Someday, I want to get paid for this. Not necessarily for writing Papers & Pencils itself, mind you. I somehow doubt I’ll ever have the readership required to make advertisements a profitable endeavor. But I’d like to make a living off of writing or game design, or some combination of the two. I like to think that putting myself out there with this website is the first step in that quest, even if it is the first step of many I’ll need to take. Another step I’m working on is educating myself. I’m trying to take an academic approach to learning about games and game design. I read and analyze anything which seems as though it will help me traverse the long road towards a career I can be proud of.
I’ve noticed that many of the most renowned game designers – Gary Gygax, Dave Arneson, Steve Jackson – have been students of military history, and credited that knowledge with helping them in designing games. It seemed only prudent, then, that I should investigate this field of study to see what it had to offer. So while I was grocery shopping this past weekend, I picked up a copy of the June 2012 issue of “Military Heritage” magazine. It seemed like an inexpensive way to take my first glimpse at the subject, to see what I could see.
Most of the magazine deals with more contemporary wars, where firearms are used. Personally I’m much more intrigued in the medieval period, but there is a feature entitled “Fight in the Fog: Vercellae 101 BC,” which is more relevant to my interests. And the modern information is certainly not out of place. In many ways, a war fought with fantasy elements is more like a modern war than a medieval one. Wizards, elven archers, and dragons stand in for heavy artillery, machine guns, and aircraft.
One of the magazine’s regular features, “weapons,” is a fascinating piece on tanks. I won’t attempt to reproduce all of the information here, but the essential tale is about the first time tanks appeared on the battlefield, in World War I. When the British deployed them against the Germans, the Germans were understandably intimidated. The article covers the early German attempts to defeat this new technology, and gauges their success. Some tactics (such as strapping 7 grenades together) were quite dangerous to the soldier attempting to employ them, while others which seemed like a good idea (such as digging hidden pits for tanks to fall into) proved to be completely useless due to unforeseen elements. The article also covers many of the failings of early tanks which gave the Germans a fighting chance. For one, since tanks tended to draw a lot of fire, it was impossible for them to maintain an infantry escort. Another example given is that a foolish engineer once attached a supplemental fuel tank to the armored vehicle’s topside to give it increased range. What he didn’t anticipate is that this additional fuel was vulnerable to enemy fire, and a number of tank crews were incinerated due to that engineer’s poor judgement.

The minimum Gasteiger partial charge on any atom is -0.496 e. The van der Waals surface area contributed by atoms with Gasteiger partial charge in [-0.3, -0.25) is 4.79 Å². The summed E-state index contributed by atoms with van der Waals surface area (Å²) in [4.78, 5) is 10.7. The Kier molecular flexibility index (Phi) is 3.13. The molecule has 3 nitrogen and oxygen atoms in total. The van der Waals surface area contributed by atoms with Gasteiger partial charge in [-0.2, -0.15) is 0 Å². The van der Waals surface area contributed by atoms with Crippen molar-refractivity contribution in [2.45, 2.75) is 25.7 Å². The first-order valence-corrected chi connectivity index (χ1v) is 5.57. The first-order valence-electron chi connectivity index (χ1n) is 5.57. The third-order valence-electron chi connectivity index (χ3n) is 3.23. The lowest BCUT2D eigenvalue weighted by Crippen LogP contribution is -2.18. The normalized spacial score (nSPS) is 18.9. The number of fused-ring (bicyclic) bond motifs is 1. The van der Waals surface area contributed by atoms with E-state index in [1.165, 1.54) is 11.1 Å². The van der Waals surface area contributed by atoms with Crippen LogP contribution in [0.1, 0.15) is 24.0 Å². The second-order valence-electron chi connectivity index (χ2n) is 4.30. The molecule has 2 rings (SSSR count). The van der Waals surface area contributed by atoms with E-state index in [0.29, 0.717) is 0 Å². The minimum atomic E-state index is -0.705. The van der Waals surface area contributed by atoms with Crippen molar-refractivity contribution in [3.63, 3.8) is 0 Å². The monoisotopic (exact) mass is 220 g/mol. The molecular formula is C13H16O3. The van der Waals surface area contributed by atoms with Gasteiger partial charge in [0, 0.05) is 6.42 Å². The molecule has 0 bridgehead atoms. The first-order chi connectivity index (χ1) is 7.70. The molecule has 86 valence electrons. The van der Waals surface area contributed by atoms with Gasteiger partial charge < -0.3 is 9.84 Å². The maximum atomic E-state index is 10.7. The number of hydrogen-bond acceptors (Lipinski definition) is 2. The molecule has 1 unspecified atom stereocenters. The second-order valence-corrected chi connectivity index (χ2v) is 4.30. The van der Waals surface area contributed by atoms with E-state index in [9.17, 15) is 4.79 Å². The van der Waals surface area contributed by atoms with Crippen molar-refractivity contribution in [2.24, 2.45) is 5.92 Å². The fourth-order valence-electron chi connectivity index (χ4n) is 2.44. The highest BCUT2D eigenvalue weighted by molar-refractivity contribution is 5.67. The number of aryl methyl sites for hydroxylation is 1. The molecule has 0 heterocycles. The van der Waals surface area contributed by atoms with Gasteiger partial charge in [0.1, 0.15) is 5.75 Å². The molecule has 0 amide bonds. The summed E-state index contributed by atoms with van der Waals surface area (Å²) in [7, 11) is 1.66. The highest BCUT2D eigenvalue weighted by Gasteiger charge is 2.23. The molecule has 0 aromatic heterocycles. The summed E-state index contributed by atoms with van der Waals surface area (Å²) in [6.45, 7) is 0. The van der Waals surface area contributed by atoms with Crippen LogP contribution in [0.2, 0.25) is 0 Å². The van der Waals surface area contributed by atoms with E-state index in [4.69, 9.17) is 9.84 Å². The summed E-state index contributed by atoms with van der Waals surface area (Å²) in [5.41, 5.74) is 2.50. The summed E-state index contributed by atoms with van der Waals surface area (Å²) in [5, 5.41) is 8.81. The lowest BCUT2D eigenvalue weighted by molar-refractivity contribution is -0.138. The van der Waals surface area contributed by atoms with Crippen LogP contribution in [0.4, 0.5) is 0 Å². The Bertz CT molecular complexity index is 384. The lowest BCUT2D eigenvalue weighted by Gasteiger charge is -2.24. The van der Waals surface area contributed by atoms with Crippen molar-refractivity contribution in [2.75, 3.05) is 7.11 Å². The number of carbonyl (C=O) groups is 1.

It was when I was reading this article that at least one use for this information crystallized for me. Here are real life examples of people trying new things in dangerous situations, and real life examples of other people trying to counter them. If my players engineered a tank, would my monsters counter with antitank mines, armor piercing bullets, or flooding the battlefield to mire the tanks? They probably should. When players come up with a crazy plan, the GM’s response to it should be just as clever. Because intelligent creatures will always find remarkably inventive methods of perseverance.
The “Fight in the Fog” feature has a lot of similarly relevant information. For example, it describes how the Roman forces built a bridge across the Po River to provide support to their forward troops, and how their enemy ripped a bunch of trees down and floated them downriver to destroy the bridge. A little later, it describes how the Roman commander modified the design of his army’s spears by replacing an iron peg with a wooden one. This caused the spear to off in the enemy shields, causing the shields to become too unwieldy to use, and forcing the enemy to fight shield-less.
I have not yet read the entire magazine, but if the pieces I’ve read are any indication, this will prove to be not only a useful avenue of study, but a fascinating one as well. And it appears as though Military Heritage is associated with a magazine called Medieval Warfare which may be more my speed. I may well be subscribing to it soon!